- Apple supplier Foxconn Technology's fortunes fell alongside delays in the iPhone X supply chain, which led the contract manufacturer to post a 39% drop in net profits in Q3, according to The Wall Street Journal.
- The drop was the company's largest since the global recession hit in 2008. Bloomberg reports component delays caused Foxconn's operating costs to rise 16% in Q3, bringing net margins under 2%. The company is Apple's exclusive assembler for the iPhone X.
- Foxconn was not the only supplier to be affected by Apple's production delays. Pegatron, the company responsible for assembling the iPhone 8, reported that its quarterly net profit fell 32.4% due to component shortages and labor issues.
Apple CEO Tim Cook is constantly hailed as a supply chain hero, but recent reports suggest the company's newest products may be falling a bit far from the tree.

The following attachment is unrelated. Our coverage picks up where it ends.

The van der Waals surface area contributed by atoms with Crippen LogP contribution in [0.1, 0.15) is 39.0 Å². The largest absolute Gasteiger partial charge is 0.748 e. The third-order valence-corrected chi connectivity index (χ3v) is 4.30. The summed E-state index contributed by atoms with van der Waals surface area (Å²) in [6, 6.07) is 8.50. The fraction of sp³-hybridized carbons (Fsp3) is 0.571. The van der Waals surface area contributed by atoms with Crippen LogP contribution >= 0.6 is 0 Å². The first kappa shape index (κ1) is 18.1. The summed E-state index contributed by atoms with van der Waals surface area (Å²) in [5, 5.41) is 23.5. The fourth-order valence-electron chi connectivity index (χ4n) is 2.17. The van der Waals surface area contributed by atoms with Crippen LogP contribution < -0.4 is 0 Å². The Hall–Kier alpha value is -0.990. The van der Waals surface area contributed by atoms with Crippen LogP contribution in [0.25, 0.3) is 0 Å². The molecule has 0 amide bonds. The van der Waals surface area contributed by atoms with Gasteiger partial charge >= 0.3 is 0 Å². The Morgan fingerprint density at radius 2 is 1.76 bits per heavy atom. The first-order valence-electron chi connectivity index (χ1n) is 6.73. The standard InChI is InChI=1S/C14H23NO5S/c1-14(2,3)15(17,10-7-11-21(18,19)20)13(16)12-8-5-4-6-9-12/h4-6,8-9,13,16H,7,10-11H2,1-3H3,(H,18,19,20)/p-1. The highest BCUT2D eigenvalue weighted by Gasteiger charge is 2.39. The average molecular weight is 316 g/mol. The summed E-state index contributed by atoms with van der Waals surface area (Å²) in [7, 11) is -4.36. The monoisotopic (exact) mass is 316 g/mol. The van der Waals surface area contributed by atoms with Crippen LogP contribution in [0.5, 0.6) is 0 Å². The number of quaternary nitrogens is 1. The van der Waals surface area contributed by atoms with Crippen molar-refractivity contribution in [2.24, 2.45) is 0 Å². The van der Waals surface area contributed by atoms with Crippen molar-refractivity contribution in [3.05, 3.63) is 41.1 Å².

In recent months, Apple has been struggling to get its suppliers in line. From an intellectual property dispute with Qualcomm to a shortage of OLED components for its smartphones, the company has been faced with delays for both the iPhone 8 and iPhone X. While the iPhone X is now available, such delays and production uncertainty can take a hit on suppliers' financials, as Foxconn and Pegatron show.
And it's a big hit, too, as operating costs rise and margins decrease. In an assembly-based supply chain, every small part and component must be available just-in-time to enter the production line. If a single component is not in stock, an entire production line can be shut down, yielding labor unproductive and delaying production schedules. Such side effects ripple out into other long-term costs — such as overtime labor or expedited freight — due to tightened production and fulfillment timelines. It is no surprise Apple's suppliers took such a heavy hit.
The questions, then, are: Who will end up paying for the supply chain mishaps; and what can Apple do to avoid similar situations?